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H1B workers have limited options to stay in the US if they lose their job. We list options that can be used with their risks and chances of approval by USCIS.
H1B automatically gets up to a 60-day grace period if an H1-B employee was laid off due to circumstances outside his/her control.
During these 60 days:
- H1B and H4 dependents can stay legally in the US.
- H4 EAD can work as long as H1B can legally stay in the US.
Options to Stay in the US after 60 Days
#1 H1B transfer within 60 days
The best option in the case of an H-1B layoff is to find a new sponsor within 60 days.
If you can get severance pay, then you can add those days to your 60-day grace well.
Employment-based immigration attorney Emily Neumann had confirmed earlier that they were successfully able to file an H1B transfer even after 60 days of grace if there were severance paydays available without any issue.
#2 Apply H4, B2, F1 Change of Status
If you are not able to find a new H1B employer till the 45th day of your grace term, we strongly suggest filing any one of these using form i-539 to keep staying in the USA:
- H4 change of status application (recommended) – if your spouse has H1B.
- F1 COS – If you can enroll in any study course with the university.
- Do not try Day 1 CPT as it can create problems in the future.
- You will need to file F2 for dependents. For example, For H4 dependents, file an F2 dependent visa change of status application.
- B1/B2 visitor application – This should be your last option if nothing else works.
- You should file a B1 application if your employer can support it for business purposes and a B2 application for your H4 dependents.
- If the employer cannot support B1, then the whole family can file a B2 visitor application to stay in the US.
In our opinion, filing a change-of-status application to other visa types can help you stay in the US legally with the status ‘period of authorized stay‘ but you will have to file the H-1B COS to return to H1b work visa status.
- Once you stop working on H1B, you are essentially ‘out of status’.
- Your H4, F1, or B1/B2 COS pending application keeps you in legal status past the H1B 60-day grace period.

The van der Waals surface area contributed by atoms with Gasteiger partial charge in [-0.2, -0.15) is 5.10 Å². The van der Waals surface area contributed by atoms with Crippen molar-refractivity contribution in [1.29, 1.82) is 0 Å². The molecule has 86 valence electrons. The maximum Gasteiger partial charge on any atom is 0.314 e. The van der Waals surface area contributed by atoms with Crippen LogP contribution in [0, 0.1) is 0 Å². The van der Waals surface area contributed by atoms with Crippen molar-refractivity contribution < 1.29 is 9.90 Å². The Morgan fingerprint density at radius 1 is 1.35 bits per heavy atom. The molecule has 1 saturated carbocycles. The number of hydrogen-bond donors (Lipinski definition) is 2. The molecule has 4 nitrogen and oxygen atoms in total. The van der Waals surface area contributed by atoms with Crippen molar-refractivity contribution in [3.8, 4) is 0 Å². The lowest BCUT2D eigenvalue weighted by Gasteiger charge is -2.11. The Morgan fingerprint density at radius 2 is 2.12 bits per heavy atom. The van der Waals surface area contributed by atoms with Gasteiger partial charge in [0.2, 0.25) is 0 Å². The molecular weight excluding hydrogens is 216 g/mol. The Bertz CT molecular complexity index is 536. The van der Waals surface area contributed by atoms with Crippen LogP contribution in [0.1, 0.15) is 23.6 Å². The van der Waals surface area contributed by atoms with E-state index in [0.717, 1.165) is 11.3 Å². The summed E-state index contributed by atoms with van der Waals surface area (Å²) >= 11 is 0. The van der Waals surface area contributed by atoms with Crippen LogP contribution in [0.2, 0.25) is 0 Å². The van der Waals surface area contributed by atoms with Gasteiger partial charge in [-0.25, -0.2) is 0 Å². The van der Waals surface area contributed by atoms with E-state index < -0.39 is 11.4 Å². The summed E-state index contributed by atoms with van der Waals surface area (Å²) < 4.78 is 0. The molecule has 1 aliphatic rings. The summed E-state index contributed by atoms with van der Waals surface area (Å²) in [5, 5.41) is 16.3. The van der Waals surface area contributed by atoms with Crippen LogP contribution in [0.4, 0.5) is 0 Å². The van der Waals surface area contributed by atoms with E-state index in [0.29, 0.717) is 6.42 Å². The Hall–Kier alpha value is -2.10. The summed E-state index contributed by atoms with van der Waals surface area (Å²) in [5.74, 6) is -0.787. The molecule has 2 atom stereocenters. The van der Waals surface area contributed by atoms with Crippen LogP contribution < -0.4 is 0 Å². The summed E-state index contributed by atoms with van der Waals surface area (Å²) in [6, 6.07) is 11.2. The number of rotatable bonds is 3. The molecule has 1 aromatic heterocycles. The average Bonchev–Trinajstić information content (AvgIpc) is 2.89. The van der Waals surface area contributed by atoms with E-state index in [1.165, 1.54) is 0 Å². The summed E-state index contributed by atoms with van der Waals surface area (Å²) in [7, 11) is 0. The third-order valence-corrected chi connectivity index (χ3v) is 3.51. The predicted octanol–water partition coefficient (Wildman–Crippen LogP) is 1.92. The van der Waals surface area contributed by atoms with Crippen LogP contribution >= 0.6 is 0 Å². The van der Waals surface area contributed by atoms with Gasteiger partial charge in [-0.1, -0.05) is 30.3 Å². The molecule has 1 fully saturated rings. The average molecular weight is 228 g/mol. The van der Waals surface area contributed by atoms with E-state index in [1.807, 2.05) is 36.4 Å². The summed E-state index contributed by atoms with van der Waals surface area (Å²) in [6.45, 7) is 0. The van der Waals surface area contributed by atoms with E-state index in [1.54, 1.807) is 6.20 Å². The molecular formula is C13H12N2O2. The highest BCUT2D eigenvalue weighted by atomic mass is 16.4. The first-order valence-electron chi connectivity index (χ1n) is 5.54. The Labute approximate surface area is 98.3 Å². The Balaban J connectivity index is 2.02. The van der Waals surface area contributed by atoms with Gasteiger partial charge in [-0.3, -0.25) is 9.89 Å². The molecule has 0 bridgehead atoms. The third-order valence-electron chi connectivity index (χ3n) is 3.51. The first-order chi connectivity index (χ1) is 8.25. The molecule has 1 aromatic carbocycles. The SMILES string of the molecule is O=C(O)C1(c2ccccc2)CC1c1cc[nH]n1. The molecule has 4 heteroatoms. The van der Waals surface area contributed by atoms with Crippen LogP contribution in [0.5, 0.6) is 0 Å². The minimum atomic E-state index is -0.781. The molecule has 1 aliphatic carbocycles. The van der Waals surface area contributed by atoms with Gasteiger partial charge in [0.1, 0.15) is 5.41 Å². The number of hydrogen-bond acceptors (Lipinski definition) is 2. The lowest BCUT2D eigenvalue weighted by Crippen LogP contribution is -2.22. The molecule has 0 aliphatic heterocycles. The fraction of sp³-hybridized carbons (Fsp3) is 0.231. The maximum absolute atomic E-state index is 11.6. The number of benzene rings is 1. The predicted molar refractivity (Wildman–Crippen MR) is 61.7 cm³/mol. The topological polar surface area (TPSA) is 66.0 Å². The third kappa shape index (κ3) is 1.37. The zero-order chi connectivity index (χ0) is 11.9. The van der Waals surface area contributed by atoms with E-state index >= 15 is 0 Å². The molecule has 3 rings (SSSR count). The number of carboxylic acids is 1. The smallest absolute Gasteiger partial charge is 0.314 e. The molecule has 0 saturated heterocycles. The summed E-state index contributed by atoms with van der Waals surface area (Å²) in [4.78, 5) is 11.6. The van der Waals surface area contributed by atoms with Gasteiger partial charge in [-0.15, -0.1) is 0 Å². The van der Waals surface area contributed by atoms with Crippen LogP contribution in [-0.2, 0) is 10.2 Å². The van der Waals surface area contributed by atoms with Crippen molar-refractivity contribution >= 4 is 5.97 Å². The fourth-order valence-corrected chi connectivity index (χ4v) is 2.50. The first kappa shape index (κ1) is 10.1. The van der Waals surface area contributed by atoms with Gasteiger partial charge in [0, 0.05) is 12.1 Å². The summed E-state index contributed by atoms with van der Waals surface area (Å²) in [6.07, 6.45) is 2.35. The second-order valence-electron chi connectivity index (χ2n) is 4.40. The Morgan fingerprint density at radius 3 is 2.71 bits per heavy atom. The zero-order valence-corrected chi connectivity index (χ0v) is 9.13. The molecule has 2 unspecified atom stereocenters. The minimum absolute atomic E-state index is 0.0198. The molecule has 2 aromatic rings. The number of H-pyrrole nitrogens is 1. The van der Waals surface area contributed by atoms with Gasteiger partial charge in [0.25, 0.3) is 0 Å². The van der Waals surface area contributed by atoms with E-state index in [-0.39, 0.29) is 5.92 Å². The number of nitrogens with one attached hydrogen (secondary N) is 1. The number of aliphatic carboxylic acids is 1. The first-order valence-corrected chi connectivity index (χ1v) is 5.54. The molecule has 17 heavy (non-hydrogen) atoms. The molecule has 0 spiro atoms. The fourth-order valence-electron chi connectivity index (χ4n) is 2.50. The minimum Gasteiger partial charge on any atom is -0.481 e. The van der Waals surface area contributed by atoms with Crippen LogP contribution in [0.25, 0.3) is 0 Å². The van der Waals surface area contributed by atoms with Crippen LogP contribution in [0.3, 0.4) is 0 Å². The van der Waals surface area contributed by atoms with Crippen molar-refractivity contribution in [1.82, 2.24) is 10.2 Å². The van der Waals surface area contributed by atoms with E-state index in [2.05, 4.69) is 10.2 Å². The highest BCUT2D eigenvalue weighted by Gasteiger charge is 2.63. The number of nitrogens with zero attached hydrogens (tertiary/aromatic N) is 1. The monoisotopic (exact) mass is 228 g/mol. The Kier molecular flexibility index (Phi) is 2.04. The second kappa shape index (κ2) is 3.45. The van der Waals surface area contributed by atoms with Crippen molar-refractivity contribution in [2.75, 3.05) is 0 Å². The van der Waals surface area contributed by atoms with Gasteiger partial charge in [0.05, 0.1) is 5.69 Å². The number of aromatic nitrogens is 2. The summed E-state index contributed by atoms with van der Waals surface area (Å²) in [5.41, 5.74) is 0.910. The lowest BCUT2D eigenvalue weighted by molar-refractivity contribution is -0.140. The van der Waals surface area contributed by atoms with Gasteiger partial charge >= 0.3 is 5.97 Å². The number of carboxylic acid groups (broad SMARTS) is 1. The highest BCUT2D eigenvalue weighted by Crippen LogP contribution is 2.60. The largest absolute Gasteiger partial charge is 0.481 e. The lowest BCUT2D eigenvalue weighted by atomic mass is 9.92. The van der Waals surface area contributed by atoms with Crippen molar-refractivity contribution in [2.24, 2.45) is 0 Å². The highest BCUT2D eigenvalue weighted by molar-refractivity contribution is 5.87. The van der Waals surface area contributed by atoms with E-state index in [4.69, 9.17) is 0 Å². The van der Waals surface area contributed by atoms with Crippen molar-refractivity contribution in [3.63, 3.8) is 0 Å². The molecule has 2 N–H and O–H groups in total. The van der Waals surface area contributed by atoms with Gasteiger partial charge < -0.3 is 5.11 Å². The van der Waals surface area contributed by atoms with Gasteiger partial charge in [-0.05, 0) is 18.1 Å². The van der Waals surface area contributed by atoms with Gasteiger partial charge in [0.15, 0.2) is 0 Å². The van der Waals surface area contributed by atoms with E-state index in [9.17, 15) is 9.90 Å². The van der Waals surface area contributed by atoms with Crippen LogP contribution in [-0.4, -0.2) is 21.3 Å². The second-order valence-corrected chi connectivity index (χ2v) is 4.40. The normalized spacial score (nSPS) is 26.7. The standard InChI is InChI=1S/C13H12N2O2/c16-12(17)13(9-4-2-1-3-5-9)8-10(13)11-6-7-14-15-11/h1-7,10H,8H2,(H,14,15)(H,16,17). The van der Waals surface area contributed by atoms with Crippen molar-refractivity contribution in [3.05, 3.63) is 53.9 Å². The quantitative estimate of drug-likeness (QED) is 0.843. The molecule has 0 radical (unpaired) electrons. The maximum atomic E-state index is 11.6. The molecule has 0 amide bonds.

- If you file an H1B transfer after 60 days, you should file it as a consular processing application as USCIS may not approve your H1B until COS is approved first.
#3 Go to Canada Temporarily
Once the transfer petition is approved by USCIS, file an H1B visa stamp application with the US embassy, and then return to the United States.
You can explore your options to work from Canada or India remotely on H1-B.
If you already have a valid H1B visa stamp on your passport from an old employer, you can simply enter the US using:
- Old employer Valid H1B visa stamp in the passport
- New Employer’s Approved H1B transfer i797
L1 Job Loss
L1 is an inter-company transfer visa and cannot stay in the US if they lose their job.
You do have the option to file H1B, H4, B1/B2, or F1 change of status applications but chances are quite low for approval as there is no 60-day grace period for L1 visa workers.
- L1 to H1B COS (recommended) – You can fill it only if you have got an H1B approved through the lottery in the past.
- L1 to H4 COS – You can file H4 if your spouse is on an active H1B visa currently.
- L1 to B1/B2 – You can file a business or visitor visa while staying in the US but you will not be able to work until you have any other option or your L1 job gets restored in the future. You will need to file B1/B2 to L1 COS if you get the job back in the future. The maximum time you will be able to stay in the US with B1/B2 is 6 months.
- L1 to F1 (Good option): You can file an F1 study visa and keep staying in the US and studying. It may prove quite expensive with the university fee but you will get time to wait for economic turmoil to get over and file L1 COS again.
If you get a pre-notice from your employer for an imminent firing, your best option would be to file the change of status immediately before your last day at work.
You may not be able to file H1B COS after 60 days as you have a pending H4 COS application.
If you do go ahead and file a transfer, USCIS may send an RFE asking you to prove how you have maintained the H1B status.
You will not be able to prove H1B status since your payroll was not running during this time and you have stayed beyond the official 60-day period.
You can file as many applications as you want and withdraw them too.
But the problem you will face is proving the maintenance of status. The chances are very high that USCIS will ask you to prove ‘maintenance of H1B status’.
If you get lucky and USCIS approves your H-1B without RFE, you may face it in the future when you go for a visa interview in the US embassy. They usually issue form 221g to check your past status maintenance.
Your status is legal as long as you are physically present in the US as per the terms and conditions of the visa you used to enter or the one currently printed on your most recent I94.
If you lose your H-1B job, USCIS allows a legal 60-day grace period to maintain your status.
After this period ends, you are considered ‘out of status’ even if your i94 is still valid.